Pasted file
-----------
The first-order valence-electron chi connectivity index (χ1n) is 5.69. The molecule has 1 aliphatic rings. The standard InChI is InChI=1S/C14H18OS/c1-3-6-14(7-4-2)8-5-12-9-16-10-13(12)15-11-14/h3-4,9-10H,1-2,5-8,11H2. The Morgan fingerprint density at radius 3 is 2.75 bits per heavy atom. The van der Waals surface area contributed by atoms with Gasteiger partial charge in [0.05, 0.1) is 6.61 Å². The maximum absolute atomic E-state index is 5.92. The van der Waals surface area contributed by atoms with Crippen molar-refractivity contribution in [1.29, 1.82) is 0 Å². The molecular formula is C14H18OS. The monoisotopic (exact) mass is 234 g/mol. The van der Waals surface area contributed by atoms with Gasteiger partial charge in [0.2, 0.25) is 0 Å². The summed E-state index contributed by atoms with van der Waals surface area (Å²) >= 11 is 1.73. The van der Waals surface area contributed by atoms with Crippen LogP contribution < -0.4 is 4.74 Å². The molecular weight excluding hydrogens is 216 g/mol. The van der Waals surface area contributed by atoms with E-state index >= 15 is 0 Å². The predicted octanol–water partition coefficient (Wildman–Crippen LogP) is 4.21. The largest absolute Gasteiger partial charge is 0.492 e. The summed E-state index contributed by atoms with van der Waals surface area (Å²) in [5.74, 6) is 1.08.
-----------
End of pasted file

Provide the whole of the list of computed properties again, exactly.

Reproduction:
The first-order valence-electron chi connectivity index (χ1n) is 5.69. The molecule has 1 aliphatic rings. The standard InChI is InChI=1S/C14H18OS/c1-3-6-14(7-4-2)8-5-12-9-16-10-13(12)15-11-14/h3-4,9-10H,1-2,5-8,11H2. The Morgan fingerprint density at radius 3 is 2.75 bits per heavy atom. The van der Waals surface area contributed by atoms with Gasteiger partial charge in [0.05, 0.1) is 6.61 Å². The maximum absolute atomic E-state index is 5.92. The van der Waals surface area contributed by atoms with Crippen molar-refractivity contribution in [1.29, 1.82) is 0 Å². The molecular formula is C14H18OS. The monoisotopic (exact) mass is 234 g/mol. The van der Waals surface area contributed by atoms with Gasteiger partial charge in [0.2, 0.25) is 0 Å². The summed E-state index contributed by atoms with van der Waals surface area (Å²) >= 11 is 1.73. The van der Waals surface area contributed by atoms with Crippen LogP contribution < -0.4 is 4.74 Å². The molecular weight excluding hydrogens is 216 g/mol. The van der Waals surface area contributed by atoms with E-state index >= 15 is 0 Å². The predicted octanol–water partition coefficient (Wildman–Crippen LogP) is 4.21. The largest absolute Gasteiger partial charge is 0.492 e. The summed E-state index contributed by atoms with van der Waals surface area (Å²) in [5.74, 6) is 1.08.